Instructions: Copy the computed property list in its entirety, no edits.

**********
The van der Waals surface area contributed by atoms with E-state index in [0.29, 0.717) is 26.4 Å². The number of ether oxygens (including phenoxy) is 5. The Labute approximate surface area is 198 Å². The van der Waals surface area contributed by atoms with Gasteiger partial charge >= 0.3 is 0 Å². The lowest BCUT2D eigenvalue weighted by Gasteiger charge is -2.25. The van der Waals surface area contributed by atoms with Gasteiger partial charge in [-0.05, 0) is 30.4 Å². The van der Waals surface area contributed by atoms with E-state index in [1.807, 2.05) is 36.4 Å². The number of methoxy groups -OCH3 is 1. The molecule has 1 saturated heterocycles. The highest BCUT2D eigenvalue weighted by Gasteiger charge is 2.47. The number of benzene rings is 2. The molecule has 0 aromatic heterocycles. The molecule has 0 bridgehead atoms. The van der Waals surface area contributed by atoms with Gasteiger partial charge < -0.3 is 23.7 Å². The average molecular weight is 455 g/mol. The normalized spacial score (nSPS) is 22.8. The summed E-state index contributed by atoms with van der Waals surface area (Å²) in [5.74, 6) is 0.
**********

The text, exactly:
The van der Waals surface area contributed by atoms with E-state index in [0.29, 0.717) is 26.4 Å². The number of ether oxygens (including phenoxy) is 5. The Labute approximate surface area is 198 Å². The van der Waals surface area contributed by atoms with Gasteiger partial charge >= 0.3 is 0 Å². The lowest BCUT2D eigenvalue weighted by Gasteiger charge is -2.25. The van der Waals surface area contributed by atoms with Gasteiger partial charge in [-0.05, 0) is 30.4 Å². The van der Waals surface area contributed by atoms with E-state index in [1.807, 2.05) is 36.4 Å². The number of methoxy groups -OCH3 is 1. The molecule has 1 saturated heterocycles. The highest BCUT2D eigenvalue weighted by Gasteiger charge is 2.47. The number of benzene rings is 2. The molecule has 0 aromatic heterocycles. The molecule has 0 bridgehead atoms. The van der Waals surface area contributed by atoms with Gasteiger partial charge < -0.3 is 23.7 Å². The average molecular weight is 455 g/mol. The normalized spacial score (nSPS) is 22.8. The summed E-state index contributed by atoms with van der Waals surface area (Å²) in [5.74, 6) is 0.